Another lawmaker, deputy chair of the parliamentary national security and foreign policy committee Hossein Ebrahimi, said the publication of the documentation would trigger the downfall of the U.S. government.

The Fars news agency said the material included original documents and “first-hand audio and video files and pictures.”

‘Why don’t we kill them?’

Official Iranian outrage over purported U.S. threats has zoned in on a recent U.S. House Homeland Committee subcommittee hearing which heard experts call for strong, covert action against Iran.

During the Oct. 26 hearing on “Iranian Terror Operations on American Soil,” Gen. Jack Keane (ret.), a former U.S. Army vice chief of staff, questioned the effectiveness of sanctions, suggesting instead options including directed cyberattacks, covert actions, and assassination.

“Why are we permitting the Qods Force leaders, who have been organizing this killing of us for 30 years, to go around, still walking around?” he asked. “Why don’t we kill them? We kill other people who are running terrorist organizations against the United States. These guys have killed almost a thousand of us. Why don’t we kill them?”

Also testifying before the panel, Foundation for Defense of Democracies senior fellow Reuel Marc Gerecht, a former CIA operative, argued that the Iranian regime was not fazed by economic sanctions, and suggested that the head of the Qods Force be targeted.

“Iran would not look like the country it is today if they were concerned about the bottom line,” Gerecht said. “So I don’t think that you’re going to really intimidate these people, get their attention, unless you shoot somebody – it’s pretty blunt, but I don’t think you get to get around it.”

If the IRGC’s Qods Force was held responsible for the assassination plot, he continued, then Qods Force commander Ghasem Soleimani should be held accountable.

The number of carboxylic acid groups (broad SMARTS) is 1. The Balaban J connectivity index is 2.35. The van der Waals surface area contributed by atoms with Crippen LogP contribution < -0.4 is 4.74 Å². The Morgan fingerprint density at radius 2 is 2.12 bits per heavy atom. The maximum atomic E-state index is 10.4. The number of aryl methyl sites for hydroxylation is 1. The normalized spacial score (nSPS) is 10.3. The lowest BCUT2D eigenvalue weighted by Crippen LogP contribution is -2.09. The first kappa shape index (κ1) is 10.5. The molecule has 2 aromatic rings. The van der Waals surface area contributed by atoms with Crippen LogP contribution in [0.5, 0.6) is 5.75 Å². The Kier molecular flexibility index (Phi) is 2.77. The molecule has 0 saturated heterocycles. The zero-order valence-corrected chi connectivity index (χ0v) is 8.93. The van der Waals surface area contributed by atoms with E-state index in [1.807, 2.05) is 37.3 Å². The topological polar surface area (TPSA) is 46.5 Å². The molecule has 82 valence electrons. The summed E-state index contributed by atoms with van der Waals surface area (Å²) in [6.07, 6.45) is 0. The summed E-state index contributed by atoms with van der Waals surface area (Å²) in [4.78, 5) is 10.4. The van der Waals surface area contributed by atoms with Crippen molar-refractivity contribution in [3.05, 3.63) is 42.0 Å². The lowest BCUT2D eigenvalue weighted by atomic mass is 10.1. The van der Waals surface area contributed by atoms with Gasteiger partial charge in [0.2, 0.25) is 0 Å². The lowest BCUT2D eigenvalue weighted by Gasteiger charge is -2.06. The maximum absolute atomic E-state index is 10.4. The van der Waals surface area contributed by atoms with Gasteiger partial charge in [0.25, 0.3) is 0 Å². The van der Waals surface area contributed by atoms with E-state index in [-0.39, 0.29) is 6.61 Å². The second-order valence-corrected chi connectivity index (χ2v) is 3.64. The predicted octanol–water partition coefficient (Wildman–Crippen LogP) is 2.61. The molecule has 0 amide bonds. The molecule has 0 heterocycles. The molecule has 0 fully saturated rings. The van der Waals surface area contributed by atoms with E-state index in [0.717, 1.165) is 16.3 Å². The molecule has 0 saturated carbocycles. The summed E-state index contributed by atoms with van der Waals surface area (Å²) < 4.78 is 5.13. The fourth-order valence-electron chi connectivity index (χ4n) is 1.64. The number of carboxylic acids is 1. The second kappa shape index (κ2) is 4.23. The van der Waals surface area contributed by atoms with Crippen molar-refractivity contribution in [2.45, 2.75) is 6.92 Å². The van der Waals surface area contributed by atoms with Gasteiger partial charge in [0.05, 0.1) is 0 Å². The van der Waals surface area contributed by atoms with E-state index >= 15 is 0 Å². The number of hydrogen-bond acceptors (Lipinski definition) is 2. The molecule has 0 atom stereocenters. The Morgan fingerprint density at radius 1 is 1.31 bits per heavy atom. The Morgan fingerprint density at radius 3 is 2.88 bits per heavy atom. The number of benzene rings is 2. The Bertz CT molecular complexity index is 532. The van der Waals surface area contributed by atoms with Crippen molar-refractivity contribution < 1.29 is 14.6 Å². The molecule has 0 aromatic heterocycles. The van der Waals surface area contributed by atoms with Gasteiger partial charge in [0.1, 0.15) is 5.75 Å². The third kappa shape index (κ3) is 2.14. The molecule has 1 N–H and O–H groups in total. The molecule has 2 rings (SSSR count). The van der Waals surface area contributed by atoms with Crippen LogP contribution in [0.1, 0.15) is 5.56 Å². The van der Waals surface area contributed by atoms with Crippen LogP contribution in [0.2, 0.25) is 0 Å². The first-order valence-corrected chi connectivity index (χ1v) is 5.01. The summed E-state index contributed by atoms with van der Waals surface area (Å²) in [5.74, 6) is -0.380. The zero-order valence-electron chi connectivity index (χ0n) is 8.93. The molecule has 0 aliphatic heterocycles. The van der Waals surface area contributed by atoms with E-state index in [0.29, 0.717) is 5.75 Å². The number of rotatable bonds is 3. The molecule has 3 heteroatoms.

“Ghasem Soleimani travels a lot, he’s all over the place,” Gerecht said. “Go get him. Either try to capture him, or kill him. I think you have to send a pretty powerful message to those who have undertaken this, or I think down the road you’re asking for it. They will read this not as a response of someone who’s strong, but as a response of someone who’s weak.”

(Soleimani is one of five Iranians designated by the U.S. Treasury Department last month under an executive order designed to disrupt funding to terrorists, following exposure of the alleged Qods Force assassination plot.

He had already been designated twice before under the order – once based on his relationship with the IRGC and once, last May, based on IRGC activities in support of Syrian President Bashar Assad’s violent crackdown on dissent.

The executive order freezes any assets Soleimani may have in the U.S. and prohibits American citizens from engaging in transactions with him.)

Iran’s Kayhan newspaper reports that the Iranian government summoned the Swiss ambassador – who handles matters relating to the U.S. in the absence of ties between Washington and Tehran – to protest the remarks made during the hearing.

Salehi, the foreign minister, on Sunday threatened legal action against the U.S. government in response to what he said were brazen calls for the assassination of Iranian officials.

Also unhappy about the remarks was Defense Minister Ahmad Vahidi, who linked the assassination remarks to what he called a “devilish triangle of terrorism, human rights violation and use of WMDs.”

Vahidi, himself a former head of the Qods Force, is wanted for international terrorism.